Half would be earmarked for extended foster care housing
Amid recent news that 1 in 4 California foster youth face homelessness after aging out of foster care, a bill moving through the state Legislature aims to invest $100 million in increasing the housing stock for this particularly vulnerable population.
San Francisco Democrat Scott Wiener’s Senate Bill 234 would establish a forgivable loan program for government agencies and nonprofits to create new affordable housing units for 16- to 26-year-olds struggling with homelessness and those exiting the child welfare and juvenile justice systems. The Transition Age Youth Housing Program would allow these organizations to acquire property and convert it to housing or construct new units.
“It’ll be a really strong infusion of investment into a group that’s been historically underfunded,” Wiener said in an interview with The Imprint. “This is a population that if we can either keep them from becoming homeless or lift them out and stabilize them, it’s a really wise investment.”
California provides extended foster care benefits to young people ages 18 to 21, but often there is simply not enough housing supply, even for those with stipends in hand.
According to the federal government’s most recent count, there were 12,000 unaccompanied homeless youth in California in 2019, though experts generally agree that’s likely an undercount. Former foster youth and those who’ve been caught up in the juvenile justice system are among the populations most at risk of homelessness.
California provides extended foster care benefits to young people ages 18 to 21, but often there is simply not enough housing supply, even for those with stipends in hand. The options that do exist often have months-long waiting lists, leaving some young people homeless even while they are in the state’s care.
Wiener’s bill aims to augment the supply for this group, who number roughly 8,200 as of October, as well as for other homeless young people, by providing publicly funded loans that would be forgiven as long as providers served at-risk youth for five years or more. Half of the $100 million fund would be earmarked for projects serving teens and young adults in extended foster care.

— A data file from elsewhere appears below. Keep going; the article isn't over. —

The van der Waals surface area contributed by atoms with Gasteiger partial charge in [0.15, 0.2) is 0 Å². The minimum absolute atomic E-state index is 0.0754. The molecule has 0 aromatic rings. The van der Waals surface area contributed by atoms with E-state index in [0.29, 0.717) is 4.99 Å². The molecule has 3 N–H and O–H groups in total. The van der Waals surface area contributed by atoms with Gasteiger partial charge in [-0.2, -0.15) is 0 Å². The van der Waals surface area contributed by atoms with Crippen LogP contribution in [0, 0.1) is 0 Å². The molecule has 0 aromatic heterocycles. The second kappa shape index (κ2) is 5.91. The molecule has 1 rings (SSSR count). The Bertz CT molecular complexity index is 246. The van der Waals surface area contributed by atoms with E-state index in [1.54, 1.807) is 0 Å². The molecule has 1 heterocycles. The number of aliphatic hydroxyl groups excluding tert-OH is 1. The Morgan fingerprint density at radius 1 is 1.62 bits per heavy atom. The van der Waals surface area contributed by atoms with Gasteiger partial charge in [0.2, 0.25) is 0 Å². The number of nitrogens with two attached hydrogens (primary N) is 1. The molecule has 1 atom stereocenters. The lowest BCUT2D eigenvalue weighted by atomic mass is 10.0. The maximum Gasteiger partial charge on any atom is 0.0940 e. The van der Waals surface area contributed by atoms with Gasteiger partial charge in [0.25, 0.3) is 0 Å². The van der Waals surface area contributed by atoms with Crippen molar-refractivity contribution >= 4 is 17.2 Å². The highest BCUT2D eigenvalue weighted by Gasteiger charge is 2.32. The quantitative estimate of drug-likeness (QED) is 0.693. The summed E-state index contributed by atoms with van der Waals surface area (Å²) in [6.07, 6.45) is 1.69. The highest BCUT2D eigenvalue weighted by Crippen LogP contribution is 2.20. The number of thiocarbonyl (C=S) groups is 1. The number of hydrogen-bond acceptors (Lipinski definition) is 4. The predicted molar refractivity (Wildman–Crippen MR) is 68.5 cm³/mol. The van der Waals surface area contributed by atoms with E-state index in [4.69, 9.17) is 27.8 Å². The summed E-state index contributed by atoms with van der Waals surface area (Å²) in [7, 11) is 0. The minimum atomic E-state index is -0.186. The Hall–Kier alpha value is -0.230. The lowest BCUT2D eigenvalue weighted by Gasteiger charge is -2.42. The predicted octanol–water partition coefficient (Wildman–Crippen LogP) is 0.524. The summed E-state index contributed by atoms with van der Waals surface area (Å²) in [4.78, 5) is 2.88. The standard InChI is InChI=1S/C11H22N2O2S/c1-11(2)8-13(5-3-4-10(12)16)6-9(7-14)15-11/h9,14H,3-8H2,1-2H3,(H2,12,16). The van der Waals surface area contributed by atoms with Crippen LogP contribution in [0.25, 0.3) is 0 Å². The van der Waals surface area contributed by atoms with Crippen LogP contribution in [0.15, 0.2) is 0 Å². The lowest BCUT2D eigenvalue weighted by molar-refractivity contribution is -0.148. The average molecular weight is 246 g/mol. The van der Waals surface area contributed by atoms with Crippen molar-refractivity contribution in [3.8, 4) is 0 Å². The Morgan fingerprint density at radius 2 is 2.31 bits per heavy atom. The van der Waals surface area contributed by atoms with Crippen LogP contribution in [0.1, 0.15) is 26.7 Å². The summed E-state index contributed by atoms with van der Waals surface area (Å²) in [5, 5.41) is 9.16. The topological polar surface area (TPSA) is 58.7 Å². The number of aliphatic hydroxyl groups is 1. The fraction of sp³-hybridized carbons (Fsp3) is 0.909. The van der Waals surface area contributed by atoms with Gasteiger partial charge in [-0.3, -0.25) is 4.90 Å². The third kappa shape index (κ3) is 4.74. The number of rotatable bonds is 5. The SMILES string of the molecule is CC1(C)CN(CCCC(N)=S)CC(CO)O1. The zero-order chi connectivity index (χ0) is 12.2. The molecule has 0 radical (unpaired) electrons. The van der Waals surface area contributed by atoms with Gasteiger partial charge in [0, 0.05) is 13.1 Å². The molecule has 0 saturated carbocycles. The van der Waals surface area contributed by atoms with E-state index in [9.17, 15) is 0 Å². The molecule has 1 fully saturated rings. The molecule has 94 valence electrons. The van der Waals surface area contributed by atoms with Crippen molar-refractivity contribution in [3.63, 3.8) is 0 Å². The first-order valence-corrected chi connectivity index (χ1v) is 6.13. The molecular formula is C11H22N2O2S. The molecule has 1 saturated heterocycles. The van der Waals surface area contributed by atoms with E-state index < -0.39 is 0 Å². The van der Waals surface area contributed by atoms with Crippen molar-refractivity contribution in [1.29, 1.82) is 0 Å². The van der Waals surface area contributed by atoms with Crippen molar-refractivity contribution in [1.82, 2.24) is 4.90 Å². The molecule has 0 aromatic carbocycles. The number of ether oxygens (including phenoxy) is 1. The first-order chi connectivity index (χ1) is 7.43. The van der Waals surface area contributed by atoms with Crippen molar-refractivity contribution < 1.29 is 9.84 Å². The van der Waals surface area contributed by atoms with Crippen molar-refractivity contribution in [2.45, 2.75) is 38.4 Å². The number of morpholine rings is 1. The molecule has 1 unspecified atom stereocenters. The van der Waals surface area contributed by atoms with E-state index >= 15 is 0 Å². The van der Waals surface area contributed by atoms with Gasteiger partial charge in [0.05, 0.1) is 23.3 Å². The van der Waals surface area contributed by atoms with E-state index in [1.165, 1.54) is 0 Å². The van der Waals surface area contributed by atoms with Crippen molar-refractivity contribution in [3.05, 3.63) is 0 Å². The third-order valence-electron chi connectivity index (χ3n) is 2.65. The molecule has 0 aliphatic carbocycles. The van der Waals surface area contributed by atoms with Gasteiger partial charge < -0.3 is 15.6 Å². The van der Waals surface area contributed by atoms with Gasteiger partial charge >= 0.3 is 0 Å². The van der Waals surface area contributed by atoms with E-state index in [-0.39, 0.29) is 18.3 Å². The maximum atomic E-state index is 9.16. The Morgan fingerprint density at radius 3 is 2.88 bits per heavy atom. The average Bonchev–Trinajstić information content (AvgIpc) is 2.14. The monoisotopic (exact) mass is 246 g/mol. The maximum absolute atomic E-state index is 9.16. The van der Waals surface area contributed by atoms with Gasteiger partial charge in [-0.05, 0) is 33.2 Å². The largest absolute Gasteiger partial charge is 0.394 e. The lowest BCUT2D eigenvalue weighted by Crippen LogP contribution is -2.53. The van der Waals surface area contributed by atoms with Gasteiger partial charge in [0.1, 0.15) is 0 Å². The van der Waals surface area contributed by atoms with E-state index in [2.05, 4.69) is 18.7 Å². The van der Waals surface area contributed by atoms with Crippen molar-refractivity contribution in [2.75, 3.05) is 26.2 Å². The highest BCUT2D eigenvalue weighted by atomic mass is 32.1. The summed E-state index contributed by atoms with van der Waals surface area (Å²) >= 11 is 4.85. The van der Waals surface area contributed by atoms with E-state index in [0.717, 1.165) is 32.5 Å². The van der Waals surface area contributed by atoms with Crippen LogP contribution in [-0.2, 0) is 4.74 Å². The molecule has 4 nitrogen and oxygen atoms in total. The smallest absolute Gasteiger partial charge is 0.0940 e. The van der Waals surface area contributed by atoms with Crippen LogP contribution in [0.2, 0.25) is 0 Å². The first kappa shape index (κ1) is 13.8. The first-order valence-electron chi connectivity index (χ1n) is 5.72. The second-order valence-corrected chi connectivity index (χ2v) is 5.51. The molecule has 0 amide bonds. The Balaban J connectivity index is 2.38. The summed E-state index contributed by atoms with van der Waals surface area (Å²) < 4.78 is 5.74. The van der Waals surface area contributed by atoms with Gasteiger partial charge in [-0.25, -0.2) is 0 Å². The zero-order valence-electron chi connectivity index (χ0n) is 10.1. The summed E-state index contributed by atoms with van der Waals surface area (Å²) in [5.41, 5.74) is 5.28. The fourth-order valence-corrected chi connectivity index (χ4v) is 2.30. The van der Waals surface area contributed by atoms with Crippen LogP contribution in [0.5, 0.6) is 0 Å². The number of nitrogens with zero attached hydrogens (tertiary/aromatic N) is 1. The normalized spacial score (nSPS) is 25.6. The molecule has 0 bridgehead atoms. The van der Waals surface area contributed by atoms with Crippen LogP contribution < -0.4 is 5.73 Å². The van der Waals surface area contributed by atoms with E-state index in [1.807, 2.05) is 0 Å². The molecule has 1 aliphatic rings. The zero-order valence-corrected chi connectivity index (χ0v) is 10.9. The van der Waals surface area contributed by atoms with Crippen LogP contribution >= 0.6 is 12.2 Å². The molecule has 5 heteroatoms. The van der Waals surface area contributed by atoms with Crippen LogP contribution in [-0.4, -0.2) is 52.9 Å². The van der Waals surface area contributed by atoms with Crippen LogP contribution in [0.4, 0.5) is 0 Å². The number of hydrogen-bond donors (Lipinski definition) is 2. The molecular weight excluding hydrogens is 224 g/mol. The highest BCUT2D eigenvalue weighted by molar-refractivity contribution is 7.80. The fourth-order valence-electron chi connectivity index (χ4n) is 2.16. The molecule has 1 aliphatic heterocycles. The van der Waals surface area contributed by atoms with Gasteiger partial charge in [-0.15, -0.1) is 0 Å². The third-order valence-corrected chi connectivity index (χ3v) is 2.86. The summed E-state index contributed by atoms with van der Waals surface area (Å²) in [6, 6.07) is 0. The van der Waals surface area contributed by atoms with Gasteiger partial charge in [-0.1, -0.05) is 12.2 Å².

Eligible projects would address both the long-term housing crisis and the more recent fallout from the coronavirus pandemic. Last year, through executive action and legislation, the state government prevented youth from “aging out” of foster care during the public health and economic crisis, guaranteeing continued financial and housing support through June 31.
While this was done to protect vulnerable youth during a historic crisis, it put further pressure on an already insufficient housing supply by halting the turnover that typically occurs as youth age out of housing reserved for those in extended foster care, and by increasing the number of eligible young people competing for each spot.
Meanwhile, statewide efforts to address the pandemic’s impact on California’s long-standing shortage of affordable housing did not offer much to vulnerable young adults. According to a recent report by the nonprofit John Burton Advocates for Youth, less than 1% of funds from programs like Project Homekey – which converted hotels and motels to housing units for thousands of homeless people – went to youth-focused housing services.
“There was no strategy to ensure youth were served,” said Simone Tureck Lee, the group’s health and housing director. This shortcoming, she said, illustrates the need for housing projects designed specifically to serve homeless teens and young adults.
The idea behind Wiener’sbill is that if nonprofits and government agencies own youth housing units, the challenge they currently face of beating out private renters in California’s wildly competitive housing market is eliminated, stabilizing both supply and cost of units for youth in need.
An impartial analysis of the bill created to brief lawmakers on the issue and context stressed the need for targeted programs for this population: “This funding and the availability of youth-specific services are critically important to ending youth homelessness.”
Banking on a surprisingly strong state economy bolstered by the recently passed $1.9 trillion federal stimulus package, Wiener expressed confidence that a one-time spending project like SB 234 has a good chance of success. It passed its first committee hearing unanimously in March, with bipartisan support.
Although Wiener declined to state just how many units of housing his bill would fund, Tureck Lee estimated it could create between 150 and 200 new housing units statewide, “which is great,” she said. “But the need is so much greater than that.”
ChuckCarroll contributed to this report.